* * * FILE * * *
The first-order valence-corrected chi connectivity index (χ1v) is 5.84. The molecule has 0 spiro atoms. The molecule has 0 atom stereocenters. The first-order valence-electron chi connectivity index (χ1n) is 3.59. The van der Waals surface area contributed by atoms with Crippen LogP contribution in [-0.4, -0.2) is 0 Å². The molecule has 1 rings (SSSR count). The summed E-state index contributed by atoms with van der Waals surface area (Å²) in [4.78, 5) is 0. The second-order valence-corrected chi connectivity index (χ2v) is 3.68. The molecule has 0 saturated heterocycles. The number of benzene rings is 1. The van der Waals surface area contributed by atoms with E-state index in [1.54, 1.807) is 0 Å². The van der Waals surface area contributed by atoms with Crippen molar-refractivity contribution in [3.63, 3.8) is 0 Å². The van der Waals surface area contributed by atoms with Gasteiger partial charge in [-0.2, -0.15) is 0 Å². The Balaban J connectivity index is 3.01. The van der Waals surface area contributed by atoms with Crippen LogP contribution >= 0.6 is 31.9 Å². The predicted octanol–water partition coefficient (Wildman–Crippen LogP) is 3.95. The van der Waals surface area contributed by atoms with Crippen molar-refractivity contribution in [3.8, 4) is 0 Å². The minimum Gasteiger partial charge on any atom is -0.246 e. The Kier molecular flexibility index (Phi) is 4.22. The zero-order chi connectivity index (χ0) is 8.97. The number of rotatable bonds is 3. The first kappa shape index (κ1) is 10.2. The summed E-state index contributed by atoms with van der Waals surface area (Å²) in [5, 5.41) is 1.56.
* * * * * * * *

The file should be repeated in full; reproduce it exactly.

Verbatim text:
The first-order valence-corrected chi connectivity index (χ1v) is 5.84. The molecule has 0 spiro atoms. The molecule has 0 atom stereocenters. The first-order valence-electron chi connectivity index (χ1n) is 3.59. The van der Waals surface area contributed by atoms with Crippen LogP contribution in [-0.4, -0.2) is 0 Å². The molecule has 1 rings (SSSR count). The summed E-state index contributed by atoms with van der Waals surface area (Å²) in [4.78, 5) is 0. The second-order valence-corrected chi connectivity index (χ2v) is 3.68. The molecule has 0 saturated heterocycles. The number of benzene rings is 1. The van der Waals surface area contributed by atoms with E-state index in [1.54, 1.807) is 0 Å². The van der Waals surface area contributed by atoms with Crippen molar-refractivity contribution in [3.63, 3.8) is 0 Å². The van der Waals surface area contributed by atoms with Gasteiger partial charge in [-0.2, -0.15) is 0 Å². The Balaban J connectivity index is 3.01. The van der Waals surface area contributed by atoms with Crippen LogP contribution >= 0.6 is 31.9 Å². The predicted octanol–water partition coefficient (Wildman–Crippen LogP) is 3.95. The van der Waals surface area contributed by atoms with Crippen molar-refractivity contribution in [3.8, 4) is 0 Å². The minimum Gasteiger partial charge on any atom is -0.246 e. The Kier molecular flexibility index (Phi) is 4.22. The zero-order chi connectivity index (χ0) is 8.97. The number of rotatable bonds is 3. The first kappa shape index (κ1) is 10.2. The summed E-state index contributed by atoms with van der Waals surface area (Å²) in [5, 5.41) is 1.56.